Our bicycles are more than just our rides. They’re personal. Often, they are vehicles for creative self expression, and not just in the sense of choosing a particular model or set of features. Some of us name our bikes, and customize them in highly individual, often hand-crafted ways to reflect whimsy, attitude, memory and countless other meanings.
Stephanie Wowk’s (above) vintage Raleigh Sprite not only conveys her cycling style and spirit, but also serves as a rolling tribute to her firefighter dad, a first-responder on 9/11.
Wowk, a 21-year-old college student, works as a bicycle messenger for a cookie shop in Manhattan’s Greenwich Village, filling orders for home-baked treats placed online by residents of surrounding dormitories.
When I met Wowk last autumn on a stop at the shop, and asked her about the fire-engine-red paint job and the gold numbers that embellish the down tube and seat tube, she told me that she and her boyfriend had customized the bike in honor of her dad Nicholas, a 20-year vet of the New York City Fire Department in Astoria, Queens. Wowk says her father is now retired, suffering from chronic respiratory problems.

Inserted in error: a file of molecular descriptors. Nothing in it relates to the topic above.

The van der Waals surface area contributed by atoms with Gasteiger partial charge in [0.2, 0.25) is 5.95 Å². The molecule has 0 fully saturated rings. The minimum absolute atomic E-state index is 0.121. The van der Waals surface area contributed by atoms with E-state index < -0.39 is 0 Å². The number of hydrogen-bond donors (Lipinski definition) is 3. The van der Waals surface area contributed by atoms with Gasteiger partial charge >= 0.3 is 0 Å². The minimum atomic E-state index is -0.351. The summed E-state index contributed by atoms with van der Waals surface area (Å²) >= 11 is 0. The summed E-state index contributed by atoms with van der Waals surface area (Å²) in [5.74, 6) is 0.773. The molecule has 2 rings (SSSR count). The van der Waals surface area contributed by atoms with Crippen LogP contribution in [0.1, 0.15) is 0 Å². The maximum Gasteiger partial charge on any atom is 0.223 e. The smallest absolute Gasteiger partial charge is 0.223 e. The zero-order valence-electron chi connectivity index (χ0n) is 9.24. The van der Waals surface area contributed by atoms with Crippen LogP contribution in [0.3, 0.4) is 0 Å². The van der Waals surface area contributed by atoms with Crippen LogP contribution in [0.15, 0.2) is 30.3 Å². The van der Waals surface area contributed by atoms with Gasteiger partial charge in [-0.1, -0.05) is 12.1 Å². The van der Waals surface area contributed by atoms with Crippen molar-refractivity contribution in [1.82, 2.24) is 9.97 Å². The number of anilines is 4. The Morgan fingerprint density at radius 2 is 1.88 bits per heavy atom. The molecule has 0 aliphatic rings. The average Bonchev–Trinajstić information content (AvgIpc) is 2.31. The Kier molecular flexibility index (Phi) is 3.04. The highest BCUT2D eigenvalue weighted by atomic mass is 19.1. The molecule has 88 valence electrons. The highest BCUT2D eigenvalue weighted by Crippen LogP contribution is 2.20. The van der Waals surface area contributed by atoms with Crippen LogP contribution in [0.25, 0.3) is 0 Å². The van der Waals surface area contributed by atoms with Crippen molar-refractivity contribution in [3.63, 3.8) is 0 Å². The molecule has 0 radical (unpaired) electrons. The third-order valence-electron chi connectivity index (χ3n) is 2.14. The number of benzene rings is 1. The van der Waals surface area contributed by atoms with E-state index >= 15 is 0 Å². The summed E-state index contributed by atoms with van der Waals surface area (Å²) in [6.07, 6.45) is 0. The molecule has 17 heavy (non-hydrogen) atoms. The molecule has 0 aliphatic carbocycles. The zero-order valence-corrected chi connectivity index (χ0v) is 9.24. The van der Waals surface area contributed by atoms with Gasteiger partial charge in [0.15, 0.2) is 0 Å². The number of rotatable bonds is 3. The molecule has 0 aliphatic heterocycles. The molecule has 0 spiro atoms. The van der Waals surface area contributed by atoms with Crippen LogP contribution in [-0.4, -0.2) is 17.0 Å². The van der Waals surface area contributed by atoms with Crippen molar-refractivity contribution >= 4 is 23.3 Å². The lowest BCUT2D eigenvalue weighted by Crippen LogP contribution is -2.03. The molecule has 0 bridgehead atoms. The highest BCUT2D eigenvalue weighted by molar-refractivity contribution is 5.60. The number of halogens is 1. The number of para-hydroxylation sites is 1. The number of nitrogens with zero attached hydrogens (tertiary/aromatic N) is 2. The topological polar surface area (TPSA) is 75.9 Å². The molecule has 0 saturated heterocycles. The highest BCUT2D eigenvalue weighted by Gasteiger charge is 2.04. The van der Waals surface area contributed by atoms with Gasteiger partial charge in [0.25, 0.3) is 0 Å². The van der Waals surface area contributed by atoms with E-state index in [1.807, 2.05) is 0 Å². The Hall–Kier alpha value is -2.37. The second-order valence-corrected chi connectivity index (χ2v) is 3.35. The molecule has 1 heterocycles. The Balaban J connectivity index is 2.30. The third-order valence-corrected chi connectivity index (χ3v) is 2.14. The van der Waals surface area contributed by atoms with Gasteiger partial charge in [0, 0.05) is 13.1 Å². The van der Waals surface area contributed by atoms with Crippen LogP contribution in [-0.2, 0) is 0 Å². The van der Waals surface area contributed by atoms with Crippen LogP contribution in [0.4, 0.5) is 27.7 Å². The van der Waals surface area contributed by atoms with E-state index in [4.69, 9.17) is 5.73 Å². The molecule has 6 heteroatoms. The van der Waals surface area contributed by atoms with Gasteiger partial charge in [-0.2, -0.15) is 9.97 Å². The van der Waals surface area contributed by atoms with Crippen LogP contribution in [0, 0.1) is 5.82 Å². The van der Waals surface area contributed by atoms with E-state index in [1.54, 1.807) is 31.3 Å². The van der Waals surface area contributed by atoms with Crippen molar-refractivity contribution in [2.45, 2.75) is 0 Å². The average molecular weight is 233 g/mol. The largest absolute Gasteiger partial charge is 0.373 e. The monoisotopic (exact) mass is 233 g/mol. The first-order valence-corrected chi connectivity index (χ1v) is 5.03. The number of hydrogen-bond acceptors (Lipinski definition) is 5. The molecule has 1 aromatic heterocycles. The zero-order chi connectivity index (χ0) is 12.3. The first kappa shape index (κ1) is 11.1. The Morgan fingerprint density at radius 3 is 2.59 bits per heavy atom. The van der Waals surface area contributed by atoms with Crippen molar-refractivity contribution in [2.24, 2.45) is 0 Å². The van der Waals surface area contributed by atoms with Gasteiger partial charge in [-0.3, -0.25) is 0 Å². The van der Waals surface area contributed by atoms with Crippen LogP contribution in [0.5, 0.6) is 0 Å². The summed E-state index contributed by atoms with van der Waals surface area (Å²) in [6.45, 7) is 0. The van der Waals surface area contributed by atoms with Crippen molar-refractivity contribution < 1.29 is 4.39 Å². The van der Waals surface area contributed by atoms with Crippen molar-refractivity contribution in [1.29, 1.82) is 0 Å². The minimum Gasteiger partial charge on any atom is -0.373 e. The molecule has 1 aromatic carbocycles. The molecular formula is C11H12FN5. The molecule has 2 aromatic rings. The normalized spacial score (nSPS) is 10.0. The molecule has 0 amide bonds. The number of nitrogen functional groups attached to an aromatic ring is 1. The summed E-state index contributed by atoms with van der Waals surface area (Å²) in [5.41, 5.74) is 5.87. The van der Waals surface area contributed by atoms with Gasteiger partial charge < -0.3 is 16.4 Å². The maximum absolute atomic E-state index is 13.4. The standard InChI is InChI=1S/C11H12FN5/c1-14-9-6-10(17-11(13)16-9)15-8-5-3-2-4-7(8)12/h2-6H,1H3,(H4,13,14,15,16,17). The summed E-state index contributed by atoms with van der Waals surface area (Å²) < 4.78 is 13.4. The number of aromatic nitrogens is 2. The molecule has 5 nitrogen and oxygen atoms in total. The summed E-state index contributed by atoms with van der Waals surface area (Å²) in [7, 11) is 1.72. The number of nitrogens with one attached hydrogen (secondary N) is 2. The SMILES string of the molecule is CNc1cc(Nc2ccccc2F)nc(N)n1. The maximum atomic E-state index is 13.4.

“I wanted to do something to recognize him,” says the Smithtown, Long Island native. “He’s done so much for me.” The numbers on the frame (above, left) signify Mr. Wowk’s engine company and helmet number.
What drew Wowk to bike messenger work? She says a competitive personality, participation in high school athletics and growing up with older brothers helped feed her fearlessness on the road.
“Bicycling has made me a stronger person,” she says. “My reaction times are faster, I think more quickly and I’m more focused.”
Enamored of urban cycling culture, Wowk is accumulating components for a fixed-gear bike, and plans to continue to work part-time as a messenger as she continues her studies in culture and media, and illustration.
How did her dad react to the bike? Wowk says he’s “very low-key,” but that he seemed touched by his daughter’s gesture.
Top photo: velojoy